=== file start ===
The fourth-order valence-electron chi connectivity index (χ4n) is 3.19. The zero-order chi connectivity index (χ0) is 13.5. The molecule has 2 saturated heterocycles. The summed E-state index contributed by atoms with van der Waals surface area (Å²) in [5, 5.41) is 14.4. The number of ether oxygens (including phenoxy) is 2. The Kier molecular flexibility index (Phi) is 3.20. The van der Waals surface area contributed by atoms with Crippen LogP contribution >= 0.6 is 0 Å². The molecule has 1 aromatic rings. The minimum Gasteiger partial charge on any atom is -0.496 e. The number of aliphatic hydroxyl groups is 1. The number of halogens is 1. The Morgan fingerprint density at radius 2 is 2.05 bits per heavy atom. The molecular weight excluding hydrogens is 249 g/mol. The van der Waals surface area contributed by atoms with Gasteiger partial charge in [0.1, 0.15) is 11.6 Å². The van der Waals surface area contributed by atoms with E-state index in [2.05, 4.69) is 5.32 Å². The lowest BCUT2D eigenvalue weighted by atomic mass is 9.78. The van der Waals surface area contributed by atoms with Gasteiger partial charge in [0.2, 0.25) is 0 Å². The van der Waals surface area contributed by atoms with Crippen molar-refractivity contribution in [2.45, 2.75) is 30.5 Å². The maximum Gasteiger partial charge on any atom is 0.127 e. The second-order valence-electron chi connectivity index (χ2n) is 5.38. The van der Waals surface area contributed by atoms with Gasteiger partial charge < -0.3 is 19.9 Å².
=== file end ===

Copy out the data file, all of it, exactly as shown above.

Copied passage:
The fourth-order valence-electron chi connectivity index (χ4n) is 3.19. The zero-order chi connectivity index (χ0) is 13.5. The molecule has 2 saturated heterocycles. The summed E-state index contributed by atoms with van der Waals surface area (Å²) in [5, 5.41) is 14.4. The number of ether oxygens (including phenoxy) is 2. The Kier molecular flexibility index (Phi) is 3.20. The van der Waals surface area contributed by atoms with Crippen LogP contribution >= 0.6 is 0 Å². The molecule has 1 aromatic rings. The minimum Gasteiger partial charge on any atom is -0.496 e. The number of aliphatic hydroxyl groups is 1. The number of halogens is 1. The Morgan fingerprint density at radius 2 is 2.05 bits per heavy atom. The molecular weight excluding hydrogens is 249 g/mol. The van der Waals surface area contributed by atoms with Gasteiger partial charge in [0.1, 0.15) is 11.6 Å². The van der Waals surface area contributed by atoms with E-state index in [2.05, 4.69) is 5.32 Å². The lowest BCUT2D eigenvalue weighted by atomic mass is 9.78. The van der Waals surface area contributed by atoms with Gasteiger partial charge in [0.2, 0.25) is 0 Å². The van der Waals surface area contributed by atoms with Crippen molar-refractivity contribution in [2.45, 2.75) is 30.5 Å². The maximum Gasteiger partial charge on any atom is 0.127 e. The second-order valence-electron chi connectivity index (χ2n) is 5.38. The van der Waals surface area contributed by atoms with Gasteiger partial charge < -0.3 is 19.9 Å².